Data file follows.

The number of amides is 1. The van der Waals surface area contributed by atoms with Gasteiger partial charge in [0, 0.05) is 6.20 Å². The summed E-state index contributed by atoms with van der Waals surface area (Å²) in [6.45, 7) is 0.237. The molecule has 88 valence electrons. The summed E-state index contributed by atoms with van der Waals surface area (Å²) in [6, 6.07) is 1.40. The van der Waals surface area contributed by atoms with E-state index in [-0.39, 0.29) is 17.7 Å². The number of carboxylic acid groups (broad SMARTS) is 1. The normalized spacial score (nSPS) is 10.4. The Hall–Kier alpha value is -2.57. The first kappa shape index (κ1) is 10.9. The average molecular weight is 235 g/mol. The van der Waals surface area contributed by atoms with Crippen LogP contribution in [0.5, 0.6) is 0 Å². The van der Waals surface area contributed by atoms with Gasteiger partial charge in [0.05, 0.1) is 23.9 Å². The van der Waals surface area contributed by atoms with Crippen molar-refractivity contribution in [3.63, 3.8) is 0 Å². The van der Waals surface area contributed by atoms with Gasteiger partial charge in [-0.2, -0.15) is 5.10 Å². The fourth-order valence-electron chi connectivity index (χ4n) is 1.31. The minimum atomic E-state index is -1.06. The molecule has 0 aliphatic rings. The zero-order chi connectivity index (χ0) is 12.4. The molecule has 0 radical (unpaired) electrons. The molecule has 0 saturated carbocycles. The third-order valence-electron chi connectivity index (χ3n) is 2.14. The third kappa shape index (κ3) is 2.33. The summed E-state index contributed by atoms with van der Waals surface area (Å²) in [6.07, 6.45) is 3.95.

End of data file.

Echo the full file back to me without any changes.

The number of amides is 1. The van der Waals surface area contributed by atoms with Gasteiger partial charge in [0, 0.05) is 6.20 Å². The summed E-state index contributed by atoms with van der Waals surface area (Å²) in [6.45, 7) is 0.237. The molecule has 88 valence electrons. The summed E-state index contributed by atoms with van der Waals surface area (Å²) in [6, 6.07) is 1.40. The van der Waals surface area contributed by atoms with E-state index in [-0.39, 0.29) is 17.7 Å². The number of carboxylic acid groups (broad SMARTS) is 1. The normalized spacial score (nSPS) is 10.4. The Hall–Kier alpha value is -2.57. The first kappa shape index (κ1) is 10.9. The average molecular weight is 235 g/mol. The van der Waals surface area contributed by atoms with Crippen LogP contribution in [0.5, 0.6) is 0 Å². The van der Waals surface area contributed by atoms with Gasteiger partial charge in [0.05, 0.1) is 23.9 Å². The van der Waals surface area contributed by atoms with Crippen molar-refractivity contribution in [3.63, 3.8) is 0 Å². The van der Waals surface area contributed by atoms with Gasteiger partial charge in [-0.2, -0.15) is 5.10 Å². The fourth-order valence-electron chi connectivity index (χ4n) is 1.31. The minimum atomic E-state index is -1.06. The molecule has 0 aliphatic rings. The zero-order chi connectivity index (χ0) is 12.4. The molecule has 0 radical (unpaired) electrons. The molecule has 0 saturated carbocycles. The third-order valence-electron chi connectivity index (χ3n) is 2.14. The third kappa shape index (κ3) is 2.33. The summed E-state index contributed by atoms with van der Waals surface area (Å²) in [6.07, 6.45) is 3.95.